|Anton Ego, the critic from Ratatouille!|
In many ways, the work of a critic is easy. We risk very little, yet enjoy a position over those who offer up their work and their selves to our judgment. We thrive on negative criticism, which is fun to write and to read. But the bitter truth we critics must face is that, in the grand scheme of things, the average piece of junk is probably more meaningful than our criticism designating it so. But there are times when a critic truly risks something, and that is in the discovery and defense of the new. The world is often unkind to new talent, new creations. The new needs friends. Last night, I experienced something new, an extra-ordinary meal from a singularly unexpected source. To say that both the meal and its maker have challenged my preconceptions about fine cooking is a gross understatement. They have rocked me to my core. In the past, I have made no secret of my disdain for Chef Gusteau's famous motto: 'Anyone can cook.' But I realize, only now do I truly understand what he meant. Not everyone can become a great artist, but a great artist can come from anywhere. It is difficult to imagine more humble origins than those of the genius now cooking at Gusteau's, who is, in this critic's opinion, nothing less than the finest chef in France. I will be returning to Gusteau's soon, hungry for more.Do watch it on youtube here. This is writing at its finest. This is voice-over artistry at its best. This is story telling at its peak. This, this has to be one of the most powerful scenes I have ever seen in any movie.
So, the why do I want to talk about it?
Couple of reasons.
A, I loved the writing. So much so that I wish that I had written it. I am selfish like that. I hope that Nidhi's story turns out half as good.
B, I am at a point in The Nidhi Kapoor Story where I am questioning the damn reason why I even picked up the project in the first place. I dont know why would someone want to read a cliched story of an actress and a police inspector. In fact, I am sure if someone gave me the book, I wouldn't read it myself. I am actually worried that its going to be so bad that I would become the laughing stock of the entire town. And I am going to be scarred for the rest of my life (or whatever is left of it). Its going to be so bad that I may not want to write my personal blog either after all the Antons blast me for my badly written first book.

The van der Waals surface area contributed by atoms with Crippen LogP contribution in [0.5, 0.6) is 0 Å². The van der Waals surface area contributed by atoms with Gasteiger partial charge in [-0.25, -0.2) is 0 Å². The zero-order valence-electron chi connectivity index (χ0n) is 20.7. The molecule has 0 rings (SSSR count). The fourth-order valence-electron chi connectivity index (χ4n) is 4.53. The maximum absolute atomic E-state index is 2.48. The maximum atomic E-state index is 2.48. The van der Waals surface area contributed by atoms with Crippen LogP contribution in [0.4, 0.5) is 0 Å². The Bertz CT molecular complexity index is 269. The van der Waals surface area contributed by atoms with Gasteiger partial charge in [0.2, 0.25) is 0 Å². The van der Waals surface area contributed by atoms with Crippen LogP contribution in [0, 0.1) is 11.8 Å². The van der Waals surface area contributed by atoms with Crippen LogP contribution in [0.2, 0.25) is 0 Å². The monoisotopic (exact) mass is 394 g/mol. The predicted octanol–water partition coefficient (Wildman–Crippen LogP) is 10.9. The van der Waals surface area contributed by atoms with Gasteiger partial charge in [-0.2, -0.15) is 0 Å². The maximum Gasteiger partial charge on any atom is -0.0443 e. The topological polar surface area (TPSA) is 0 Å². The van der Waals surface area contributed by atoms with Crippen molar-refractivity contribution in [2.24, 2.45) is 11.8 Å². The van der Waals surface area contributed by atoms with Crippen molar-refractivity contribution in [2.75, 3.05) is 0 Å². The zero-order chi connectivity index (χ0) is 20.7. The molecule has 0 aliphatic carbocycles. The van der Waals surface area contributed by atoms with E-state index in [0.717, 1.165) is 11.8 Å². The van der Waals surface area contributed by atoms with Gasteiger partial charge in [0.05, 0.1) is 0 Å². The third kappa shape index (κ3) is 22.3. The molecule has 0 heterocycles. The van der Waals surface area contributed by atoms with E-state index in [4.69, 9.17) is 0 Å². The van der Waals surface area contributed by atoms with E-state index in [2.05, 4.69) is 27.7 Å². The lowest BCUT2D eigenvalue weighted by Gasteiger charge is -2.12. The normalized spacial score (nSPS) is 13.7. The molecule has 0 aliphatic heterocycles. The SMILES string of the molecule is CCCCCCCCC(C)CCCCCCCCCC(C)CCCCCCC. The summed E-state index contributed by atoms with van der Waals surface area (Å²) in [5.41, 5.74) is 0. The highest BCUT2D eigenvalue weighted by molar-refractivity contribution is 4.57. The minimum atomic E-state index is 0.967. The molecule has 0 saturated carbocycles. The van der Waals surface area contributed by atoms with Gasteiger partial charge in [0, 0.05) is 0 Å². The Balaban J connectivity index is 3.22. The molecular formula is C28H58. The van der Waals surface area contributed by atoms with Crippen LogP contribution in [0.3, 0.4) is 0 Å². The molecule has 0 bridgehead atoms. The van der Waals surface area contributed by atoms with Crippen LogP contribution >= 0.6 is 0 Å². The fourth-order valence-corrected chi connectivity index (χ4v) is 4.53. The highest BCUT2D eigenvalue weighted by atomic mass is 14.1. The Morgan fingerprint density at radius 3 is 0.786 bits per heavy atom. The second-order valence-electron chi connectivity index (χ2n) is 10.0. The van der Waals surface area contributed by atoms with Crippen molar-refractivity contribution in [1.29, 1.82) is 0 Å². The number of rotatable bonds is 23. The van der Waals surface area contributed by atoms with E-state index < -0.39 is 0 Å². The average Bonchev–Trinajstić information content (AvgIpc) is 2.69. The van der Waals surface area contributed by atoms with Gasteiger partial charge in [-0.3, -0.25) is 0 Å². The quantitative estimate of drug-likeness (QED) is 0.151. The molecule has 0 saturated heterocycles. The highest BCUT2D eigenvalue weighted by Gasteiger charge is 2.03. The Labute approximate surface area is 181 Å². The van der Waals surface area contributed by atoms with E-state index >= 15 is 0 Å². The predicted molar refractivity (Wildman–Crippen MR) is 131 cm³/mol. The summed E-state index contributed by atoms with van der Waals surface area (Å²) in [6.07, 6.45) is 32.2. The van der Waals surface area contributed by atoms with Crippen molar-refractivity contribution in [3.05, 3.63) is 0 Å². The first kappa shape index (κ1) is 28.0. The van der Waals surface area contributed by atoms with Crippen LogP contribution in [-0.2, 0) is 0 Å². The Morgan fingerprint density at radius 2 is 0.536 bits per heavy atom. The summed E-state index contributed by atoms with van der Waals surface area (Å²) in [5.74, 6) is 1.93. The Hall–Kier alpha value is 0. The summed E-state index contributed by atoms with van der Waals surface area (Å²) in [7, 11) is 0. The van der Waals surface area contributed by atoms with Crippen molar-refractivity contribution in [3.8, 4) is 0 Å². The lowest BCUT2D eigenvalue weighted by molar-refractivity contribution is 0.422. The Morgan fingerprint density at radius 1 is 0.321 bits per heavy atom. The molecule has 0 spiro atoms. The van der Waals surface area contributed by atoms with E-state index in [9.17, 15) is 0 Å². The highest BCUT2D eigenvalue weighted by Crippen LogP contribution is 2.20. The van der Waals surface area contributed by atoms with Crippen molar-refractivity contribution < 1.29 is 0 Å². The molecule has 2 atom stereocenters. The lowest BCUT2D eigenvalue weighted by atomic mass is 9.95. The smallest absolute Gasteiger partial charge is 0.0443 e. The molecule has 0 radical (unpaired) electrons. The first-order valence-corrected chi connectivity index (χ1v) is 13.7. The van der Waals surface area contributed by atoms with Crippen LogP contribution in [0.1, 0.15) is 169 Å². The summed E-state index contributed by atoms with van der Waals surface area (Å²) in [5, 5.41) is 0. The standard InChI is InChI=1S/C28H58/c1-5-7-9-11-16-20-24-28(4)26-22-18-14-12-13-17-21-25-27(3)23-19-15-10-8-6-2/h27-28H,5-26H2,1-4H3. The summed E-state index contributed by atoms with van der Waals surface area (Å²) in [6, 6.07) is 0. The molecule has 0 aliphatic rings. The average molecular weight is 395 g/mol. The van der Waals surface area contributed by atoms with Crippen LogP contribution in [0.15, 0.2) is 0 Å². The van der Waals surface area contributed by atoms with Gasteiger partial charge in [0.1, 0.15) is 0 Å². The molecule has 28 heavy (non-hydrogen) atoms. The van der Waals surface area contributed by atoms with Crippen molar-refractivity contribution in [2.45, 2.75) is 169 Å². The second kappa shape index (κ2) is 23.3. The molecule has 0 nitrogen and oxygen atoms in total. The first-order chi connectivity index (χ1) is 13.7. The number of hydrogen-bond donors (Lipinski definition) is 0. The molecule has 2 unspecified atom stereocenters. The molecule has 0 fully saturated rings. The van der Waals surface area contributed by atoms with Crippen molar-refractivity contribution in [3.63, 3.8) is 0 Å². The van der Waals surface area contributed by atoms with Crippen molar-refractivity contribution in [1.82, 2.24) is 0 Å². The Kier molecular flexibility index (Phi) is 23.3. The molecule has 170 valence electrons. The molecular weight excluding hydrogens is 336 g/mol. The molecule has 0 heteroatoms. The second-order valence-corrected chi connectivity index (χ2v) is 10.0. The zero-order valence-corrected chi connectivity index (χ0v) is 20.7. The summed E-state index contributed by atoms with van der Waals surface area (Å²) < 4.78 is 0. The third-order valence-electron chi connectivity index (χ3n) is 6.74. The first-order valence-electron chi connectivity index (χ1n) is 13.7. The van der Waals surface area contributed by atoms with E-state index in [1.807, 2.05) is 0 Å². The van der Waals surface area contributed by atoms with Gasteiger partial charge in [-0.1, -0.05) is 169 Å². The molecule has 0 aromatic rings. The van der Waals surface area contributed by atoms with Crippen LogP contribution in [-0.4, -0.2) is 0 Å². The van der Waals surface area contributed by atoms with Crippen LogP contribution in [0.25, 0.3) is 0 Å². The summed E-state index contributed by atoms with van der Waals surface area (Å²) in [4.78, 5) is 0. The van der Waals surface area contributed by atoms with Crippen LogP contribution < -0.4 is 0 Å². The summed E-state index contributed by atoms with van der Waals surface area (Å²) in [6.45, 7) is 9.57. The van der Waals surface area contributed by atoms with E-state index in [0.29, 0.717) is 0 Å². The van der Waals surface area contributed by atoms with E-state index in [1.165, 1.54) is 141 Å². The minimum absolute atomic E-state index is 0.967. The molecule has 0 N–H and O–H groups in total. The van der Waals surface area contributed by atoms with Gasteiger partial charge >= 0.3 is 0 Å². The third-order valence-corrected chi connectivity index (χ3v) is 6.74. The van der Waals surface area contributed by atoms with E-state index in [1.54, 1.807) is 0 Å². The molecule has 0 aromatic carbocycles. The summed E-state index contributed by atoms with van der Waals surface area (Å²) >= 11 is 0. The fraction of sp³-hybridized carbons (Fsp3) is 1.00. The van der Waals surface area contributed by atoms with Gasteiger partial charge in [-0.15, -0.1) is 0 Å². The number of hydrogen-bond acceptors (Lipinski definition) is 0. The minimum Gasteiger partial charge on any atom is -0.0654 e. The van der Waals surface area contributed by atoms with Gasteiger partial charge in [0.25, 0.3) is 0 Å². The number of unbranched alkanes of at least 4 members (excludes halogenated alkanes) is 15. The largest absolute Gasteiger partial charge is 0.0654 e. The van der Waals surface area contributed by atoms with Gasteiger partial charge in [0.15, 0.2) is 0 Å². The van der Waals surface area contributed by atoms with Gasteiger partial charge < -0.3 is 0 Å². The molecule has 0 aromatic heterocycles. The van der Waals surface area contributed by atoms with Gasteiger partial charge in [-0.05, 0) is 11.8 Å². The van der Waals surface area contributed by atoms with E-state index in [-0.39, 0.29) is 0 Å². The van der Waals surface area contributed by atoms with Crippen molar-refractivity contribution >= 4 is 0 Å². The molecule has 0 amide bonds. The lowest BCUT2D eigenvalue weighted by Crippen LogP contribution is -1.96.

But at the same time, the little speech by Anton gives me a lot of heart as well. Like he says, all critics, they "risk very little". And "the average piece of junk is probably more meaningful than [their] criticism". I am filled with hope that my little Nidhi Kapoor story has some meaning in the large scheme of things. Even if its helping me put a tick mark on my bucket list.
And not to discredit these critics, I think they have an important role to play in the entire process. An honest critic and critique could give that nudge that an artist requires to bridge the gap between being good and great. Anton was being harsh because, like he said, "If I don't love it, I don't swallow". Loosely interpreted, it means that if he does not like what he eats, hes overtly harsh at it. And this makes chefs try harder to please him. Similarly a good book critic can actually help bring out the best in a writer. I think in all these years since I have been writing, I have not had a critic to help me, to nudge me, to prod me.
In fact with Nidhi Kapoor, I am looking forward to getting other people to review my work. Thankfully most of these first critics would be my friends and hence I assume that I'd have a pretty long leash with mistakes. Lets see if I can get an Anton Ego to help me make the story any better.
And btw, here's a deal. If you think you want to play Anton, please do let me know.
P.S.: I cant seem to pronounce the name of the rat movie, even after trying so many times. And no, not wrong pronunciation, my tongue falters and I pronounce it as "rat-tat-tool-lee".